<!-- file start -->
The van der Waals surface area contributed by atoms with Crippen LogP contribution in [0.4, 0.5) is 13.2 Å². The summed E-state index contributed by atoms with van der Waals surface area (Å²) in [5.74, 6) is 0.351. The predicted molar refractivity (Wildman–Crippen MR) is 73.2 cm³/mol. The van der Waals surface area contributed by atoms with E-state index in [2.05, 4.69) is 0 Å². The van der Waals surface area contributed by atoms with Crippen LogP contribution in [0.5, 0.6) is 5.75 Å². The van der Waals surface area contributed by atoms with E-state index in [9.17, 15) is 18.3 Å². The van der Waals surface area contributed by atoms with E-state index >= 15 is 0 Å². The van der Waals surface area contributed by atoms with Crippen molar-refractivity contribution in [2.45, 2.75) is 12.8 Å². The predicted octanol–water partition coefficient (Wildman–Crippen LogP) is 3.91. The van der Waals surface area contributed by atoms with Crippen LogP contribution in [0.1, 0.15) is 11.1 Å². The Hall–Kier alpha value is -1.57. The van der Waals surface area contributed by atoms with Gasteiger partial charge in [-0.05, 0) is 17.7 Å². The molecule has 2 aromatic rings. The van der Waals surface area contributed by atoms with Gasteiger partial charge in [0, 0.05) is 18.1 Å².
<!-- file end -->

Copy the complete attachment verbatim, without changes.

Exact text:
The van der Waals surface area contributed by atoms with Crippen LogP contribution in [0.4, 0.5) is 13.2 Å². The summed E-state index contributed by atoms with van der Waals surface area (Å²) in [5.74, 6) is 0.351. The predicted molar refractivity (Wildman–Crippen MR) is 73.2 cm³/mol. The van der Waals surface area contributed by atoms with E-state index in [2.05, 4.69) is 0 Å². The van der Waals surface area contributed by atoms with Crippen LogP contribution in [0.5, 0.6) is 5.75 Å². The van der Waals surface area contributed by atoms with E-state index in [9.17, 15) is 18.3 Å². The van der Waals surface area contributed by atoms with E-state index >= 15 is 0 Å². The van der Waals surface area contributed by atoms with Crippen molar-refractivity contribution in [2.45, 2.75) is 12.8 Å². The predicted octanol–water partition coefficient (Wildman–Crippen LogP) is 3.91. The van der Waals surface area contributed by atoms with Crippen LogP contribution in [0.1, 0.15) is 11.1 Å². The Hall–Kier alpha value is -1.57. The van der Waals surface area contributed by atoms with Gasteiger partial charge in [-0.05, 0) is 17.7 Å². The molecule has 2 aromatic rings. The van der Waals surface area contributed by atoms with Gasteiger partial charge in [0, 0.05) is 18.1 Å².